Items in AFP with MESH term: Primary Prevention

Pages: Previous 1 2 3 4 5 Next

Rewarding Failure - The Last Word


IDSA Issues Guidelines on the Treatment of Lyme Disease - Practice Guidelines


American Heart Association Scientific Statement on the Primary Prevention of Ischemic Stroke - Practice Guidelines


Aspirin for the Primary Prevention of Cardiovascular Events - Putting Prevention into Practice


Routine Vitamin Supplementation to Prevent Cancer and Cardiovascular Disease: Recommendations and Rationale - U.S. Preventive Services Task Force


Personalizing Prevention: The U.S. Surgeon General's Family History Initiative - Editorials


Primary Care Interventions to Prevent Low Back Pain in Adults: Recommendation Statement - U.S. Preventive Services Task Force


Routine Aspirin or Nonsteroidal Anti-inflammatory Drugs for the Primary Prevention of Colorectal Cancer: Recommendation Statement - U.S. Preventive Services Task Force


Behavioral Counseling to Prevent Sexually Transmitted Infections: Recommendation Statement - U.S. Preventive Services Task Force


Prevention, Recognition, and Management of Serotonin Syndrome - Article

ABSTRACT: Serotonin syndrome is a potentially life-threatening condition caused by excessive serotonergic activity in the nervous system. It is characterized by mental status changes, autonomic instability, and neuromuscular hyperactivity. Most reported cases of serotonin syndrome are in patients using multiple serotonergic drugs or who have had considerable exposure to a single serotonin-augmenting drug. Diagnosis is made using the Hunter Serotonin Toxicity Criteria, which require the presence of one of the following classical features or groups of features: spontaneous clonus; inducible clonus with agitation or diaphoresis; ocular clonus with agitation or diaphoresis; tremor and hyperreflexia; or hypertonia, temperature above 100.4°?F (38°?C), and ocular or inducible clonus. Most cases of serotonin syndrome are mild and may be treated by withdrawal of the offending agent and supportive care. Benzodiazepines may be used to treat agitation and tremor. Cyproheptadine may be used as an antidote. Patients with moderate or severe cases of serotonin syndrome require hospitalization. Critically ill patients may require neuromuscular paralysis, sedation, and intubation. If serotonin syndrome is recognized and complications are managed appropriately, the prognosis is favorable.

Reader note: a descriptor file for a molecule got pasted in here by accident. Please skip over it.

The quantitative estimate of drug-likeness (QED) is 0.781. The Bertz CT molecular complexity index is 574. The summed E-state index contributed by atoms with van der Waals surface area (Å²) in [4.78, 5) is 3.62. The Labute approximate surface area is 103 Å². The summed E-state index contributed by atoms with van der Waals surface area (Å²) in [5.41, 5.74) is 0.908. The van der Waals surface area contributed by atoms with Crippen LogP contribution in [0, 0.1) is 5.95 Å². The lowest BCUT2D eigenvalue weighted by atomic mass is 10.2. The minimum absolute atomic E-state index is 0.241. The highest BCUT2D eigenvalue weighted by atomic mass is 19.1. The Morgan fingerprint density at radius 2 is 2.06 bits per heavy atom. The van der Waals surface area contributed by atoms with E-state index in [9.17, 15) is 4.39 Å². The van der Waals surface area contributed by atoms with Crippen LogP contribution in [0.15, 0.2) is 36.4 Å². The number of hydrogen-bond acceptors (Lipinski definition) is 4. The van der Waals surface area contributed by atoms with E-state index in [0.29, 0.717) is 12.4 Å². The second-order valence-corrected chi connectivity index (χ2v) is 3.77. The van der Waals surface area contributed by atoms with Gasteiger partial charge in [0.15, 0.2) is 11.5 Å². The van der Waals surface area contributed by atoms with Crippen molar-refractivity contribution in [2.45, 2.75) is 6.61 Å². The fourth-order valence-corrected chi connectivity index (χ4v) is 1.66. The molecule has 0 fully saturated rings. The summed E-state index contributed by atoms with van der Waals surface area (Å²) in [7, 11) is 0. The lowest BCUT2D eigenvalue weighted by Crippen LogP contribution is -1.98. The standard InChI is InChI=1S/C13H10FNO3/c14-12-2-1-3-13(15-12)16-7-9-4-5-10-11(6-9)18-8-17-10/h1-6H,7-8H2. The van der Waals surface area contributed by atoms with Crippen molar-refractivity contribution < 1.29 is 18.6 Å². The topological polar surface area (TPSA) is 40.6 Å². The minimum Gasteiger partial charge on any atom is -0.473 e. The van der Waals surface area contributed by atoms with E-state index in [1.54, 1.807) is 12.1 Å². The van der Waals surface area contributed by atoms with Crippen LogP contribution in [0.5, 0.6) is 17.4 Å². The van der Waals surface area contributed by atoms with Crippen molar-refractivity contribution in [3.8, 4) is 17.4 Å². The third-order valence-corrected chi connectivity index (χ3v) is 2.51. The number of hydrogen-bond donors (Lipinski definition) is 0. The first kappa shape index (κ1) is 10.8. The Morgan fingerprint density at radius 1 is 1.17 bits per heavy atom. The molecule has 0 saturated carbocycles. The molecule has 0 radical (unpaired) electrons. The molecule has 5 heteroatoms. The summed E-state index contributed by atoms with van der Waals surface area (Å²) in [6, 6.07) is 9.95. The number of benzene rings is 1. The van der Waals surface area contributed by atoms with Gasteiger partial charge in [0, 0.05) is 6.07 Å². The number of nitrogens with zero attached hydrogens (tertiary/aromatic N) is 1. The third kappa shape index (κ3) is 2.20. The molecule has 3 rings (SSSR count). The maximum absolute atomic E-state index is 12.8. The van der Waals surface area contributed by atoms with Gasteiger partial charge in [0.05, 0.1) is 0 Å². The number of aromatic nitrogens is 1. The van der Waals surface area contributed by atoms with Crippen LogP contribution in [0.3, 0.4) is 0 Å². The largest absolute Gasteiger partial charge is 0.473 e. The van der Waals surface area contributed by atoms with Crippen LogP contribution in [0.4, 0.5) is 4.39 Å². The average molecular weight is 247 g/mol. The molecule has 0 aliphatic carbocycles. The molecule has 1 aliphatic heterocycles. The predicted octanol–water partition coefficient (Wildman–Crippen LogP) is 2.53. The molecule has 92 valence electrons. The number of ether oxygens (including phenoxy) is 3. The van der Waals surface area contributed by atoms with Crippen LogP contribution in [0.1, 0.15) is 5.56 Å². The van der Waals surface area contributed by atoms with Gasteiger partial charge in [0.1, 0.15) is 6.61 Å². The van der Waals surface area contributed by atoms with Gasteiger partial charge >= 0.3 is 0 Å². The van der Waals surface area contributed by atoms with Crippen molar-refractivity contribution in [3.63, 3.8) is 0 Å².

Pages: Previous 1 2 3 4 5 Next


Information From Industry